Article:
Green New Deal UK (Animated Short)


The Green New Deal UK is a commissioned 2D animated short (done in Photoshop) for the ambitious ten-year national action plan to tackle climate breakdown in a way that improves people’s lives and builds a fairer, more democratic society and economy. It aims to improve energy, housing and transport for us all, creating millions of well-paid, secure and unionized jobs while repurposing the finance sector to serve society as a whole and ensuring the transition leaves no-one behind.

Green New Deal UK is a non-profit organisation campaigning and building a movement for a Green New Deal in the UK. The movement aims to increase awareness and support for the Green New Deal, and create a positive vision for the future – one which matches the scale and ambition of the challenges we’re faced with, while centering local communities and the voices of those who are disadvantaged by our current political system. 

A woman cycles through a city, and takes us from the world as we knew it pre-corona, through the corona pandemic and into a better future. 

She’s in Notting Hill, passing vibrant markets, Grenfell Tower, a deadly quiet street of mansions, with a sunglassed man getting out of a 4x4 carrying luxury shopping bags. On she goes, battling smog and smoke from car exhausts as she weaves in and out of traffic and busses. She looks up, the sky is full of planes. It’s our world: with all the good and the bad in it. Full of chaotic and joyful life, community, family, churches, mosques, cafes, and small businesses. But she also shows us the deep inequalities: homeless people, food banks, kids playing in concrete, pollution. 

She passes a run-down hospital, waves to a group of nurses going in. She cycles further into town and the streets get quieter as she cycles into the time of the coronavirus. She passes graffiti of a masked face, homemade rainbow signs and ‘we love you NHS’ in the windows of houses. When she looks up there are no planes in the sky, and the smog of London is lifted. Behind the walls of the council flats, kids clambering over each other, full of warmth and love, but anxiety on the face of their parents. The richer streets with their huge gardens are sparsely inhabited.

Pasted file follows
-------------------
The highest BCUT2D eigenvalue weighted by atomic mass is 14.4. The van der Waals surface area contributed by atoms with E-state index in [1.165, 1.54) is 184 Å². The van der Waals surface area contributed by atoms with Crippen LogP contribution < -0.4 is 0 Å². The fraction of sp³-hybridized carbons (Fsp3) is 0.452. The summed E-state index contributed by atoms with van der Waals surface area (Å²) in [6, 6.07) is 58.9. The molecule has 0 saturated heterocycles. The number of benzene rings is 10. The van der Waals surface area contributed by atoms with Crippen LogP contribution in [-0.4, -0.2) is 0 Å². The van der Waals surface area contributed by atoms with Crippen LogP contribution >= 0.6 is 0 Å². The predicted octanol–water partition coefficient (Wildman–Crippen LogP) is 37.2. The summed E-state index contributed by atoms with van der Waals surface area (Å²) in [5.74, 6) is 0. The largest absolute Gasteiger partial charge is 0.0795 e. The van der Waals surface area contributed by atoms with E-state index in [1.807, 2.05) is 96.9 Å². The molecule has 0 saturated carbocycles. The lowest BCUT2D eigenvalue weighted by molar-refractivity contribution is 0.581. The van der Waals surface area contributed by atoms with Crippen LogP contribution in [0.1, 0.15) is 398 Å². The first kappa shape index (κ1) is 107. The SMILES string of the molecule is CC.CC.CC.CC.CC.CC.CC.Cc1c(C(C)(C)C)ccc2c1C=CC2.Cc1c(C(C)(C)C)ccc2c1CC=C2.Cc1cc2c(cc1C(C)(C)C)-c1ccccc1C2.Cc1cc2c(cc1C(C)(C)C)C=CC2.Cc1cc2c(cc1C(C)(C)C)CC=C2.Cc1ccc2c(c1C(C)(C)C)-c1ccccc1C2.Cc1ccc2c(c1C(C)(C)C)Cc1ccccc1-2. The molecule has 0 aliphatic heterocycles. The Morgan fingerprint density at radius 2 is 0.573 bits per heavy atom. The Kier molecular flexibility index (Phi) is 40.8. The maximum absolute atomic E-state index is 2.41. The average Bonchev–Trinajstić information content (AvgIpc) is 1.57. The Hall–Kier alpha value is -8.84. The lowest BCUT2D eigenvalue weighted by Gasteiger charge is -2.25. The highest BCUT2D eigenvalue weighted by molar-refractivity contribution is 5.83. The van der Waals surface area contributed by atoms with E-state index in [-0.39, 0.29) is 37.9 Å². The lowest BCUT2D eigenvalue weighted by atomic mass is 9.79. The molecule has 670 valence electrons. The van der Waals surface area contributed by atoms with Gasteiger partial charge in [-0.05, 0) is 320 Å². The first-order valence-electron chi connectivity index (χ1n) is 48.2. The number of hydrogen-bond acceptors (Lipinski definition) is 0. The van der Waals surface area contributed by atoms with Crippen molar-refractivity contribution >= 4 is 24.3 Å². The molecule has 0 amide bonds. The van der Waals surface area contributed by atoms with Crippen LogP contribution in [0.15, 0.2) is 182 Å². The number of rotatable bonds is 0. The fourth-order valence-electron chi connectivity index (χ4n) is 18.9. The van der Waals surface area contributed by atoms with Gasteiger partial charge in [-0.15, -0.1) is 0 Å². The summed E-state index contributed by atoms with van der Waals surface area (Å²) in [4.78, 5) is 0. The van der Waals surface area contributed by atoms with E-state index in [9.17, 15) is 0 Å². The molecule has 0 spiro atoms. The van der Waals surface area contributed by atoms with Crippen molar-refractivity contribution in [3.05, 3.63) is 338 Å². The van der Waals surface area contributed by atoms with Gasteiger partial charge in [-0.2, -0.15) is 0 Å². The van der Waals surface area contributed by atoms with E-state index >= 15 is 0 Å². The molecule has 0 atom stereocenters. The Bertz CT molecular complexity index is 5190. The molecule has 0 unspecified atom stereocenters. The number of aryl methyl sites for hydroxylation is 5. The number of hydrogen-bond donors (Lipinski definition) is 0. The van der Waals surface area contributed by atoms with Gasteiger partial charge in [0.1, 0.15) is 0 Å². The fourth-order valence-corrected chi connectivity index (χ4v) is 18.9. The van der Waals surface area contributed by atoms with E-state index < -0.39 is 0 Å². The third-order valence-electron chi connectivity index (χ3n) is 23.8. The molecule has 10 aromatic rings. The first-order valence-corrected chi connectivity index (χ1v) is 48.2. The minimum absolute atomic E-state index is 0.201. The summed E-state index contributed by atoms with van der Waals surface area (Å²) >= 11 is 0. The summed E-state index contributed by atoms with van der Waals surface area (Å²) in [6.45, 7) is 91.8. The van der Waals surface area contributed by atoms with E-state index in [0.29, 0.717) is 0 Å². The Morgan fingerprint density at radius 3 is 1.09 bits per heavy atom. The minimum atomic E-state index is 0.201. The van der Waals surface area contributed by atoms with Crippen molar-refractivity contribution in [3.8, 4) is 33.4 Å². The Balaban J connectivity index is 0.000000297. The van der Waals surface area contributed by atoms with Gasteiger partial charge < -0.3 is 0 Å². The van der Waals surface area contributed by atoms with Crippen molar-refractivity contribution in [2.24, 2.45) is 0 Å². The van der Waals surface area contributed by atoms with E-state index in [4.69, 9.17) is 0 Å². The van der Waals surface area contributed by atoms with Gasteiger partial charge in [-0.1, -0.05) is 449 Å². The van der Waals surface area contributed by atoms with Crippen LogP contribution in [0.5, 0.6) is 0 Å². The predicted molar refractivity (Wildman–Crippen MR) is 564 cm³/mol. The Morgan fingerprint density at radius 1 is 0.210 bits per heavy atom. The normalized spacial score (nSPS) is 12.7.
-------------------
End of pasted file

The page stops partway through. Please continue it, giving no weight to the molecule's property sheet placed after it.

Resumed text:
She passes delivery cyclists laden with takeout orders. She waves to them, to the Royal Mail vans, to the UPS drivers delivering packages. She passes neighbours talking to each other from across the road, a delivery of food for a vulnerable person, an older man walking up and down his garden. We glimpse inside someone’s home; an older woman sits alone looking out the window. We are nearing the height of the pandemic now, she passes a hospital full of ambulances, she stops to clap the health workers. The people in the building behind her all are clapping from their windows and banging pots from their balconies. The health workers stand to hear the clap, masked, 6 feet away from each other. A doctor with a sign ‘Give us PPE’. 

It’s our darkest hour now and she’s nearing central London. She sees the homelessness, the tent cities and the charities feeding these workers who’ve lost their jobs. She stops for a moment of silence for the dead health workers, the dead bus drivers, for those we lost too soon.

She cycles on, slowly life is beginning to return, a few more people on the buses, more people funnel into the tube stations. But people are masked, fearful, tentative. Then an outpouring onto the streets, Black Lives Matter protests in the centre of town, and also in smaller parks and neighbourhoods. We pick up signs, ‘Teach colonial history’ ‘the UK is not innocent’ ‘Justice for Belly, Justice for Grenfell,’ etc. Perhaps we glimpse statues being taken down, crowds insisting that we learn from our history. These protests continue as she cycles, and we see the connections being made from Empire to structural racism, to the climate. and demands for a different, fairer future. When she gets to the river there’s a huge march of Black Lives Matter and climate with signs like ‘No Going Back’ ‘Bail out People, not Corporations’ etc. 

The city as we know it begins to change as she cycles into our future. She passes gardeners rewilding the city central arteries, where there once was traffic there are now abundant trees, grasses, wildflowers in the middle of the roads and instead of cars there are cyclists and electric busses. She passes a new public housing complex fitted with solar panels, vegetables growing in a communal garden, and a sign for free childcare. A newspaper stand shows the headline: ‘Branson refused bailout.’ ‘Oil to stay in the ground, oil workers guaranteed new jobs’ ‘Deaths from pollution at record lows.’ A betting shop’s sign is being taken down, replaced by a sign for a worker’s cooperative. She’s arrived, and at the modern hospital, surrounded by trees, solar panels and gardens for the patients, she parks her bike, and walks in.

Form for Contact Page (Do not remove)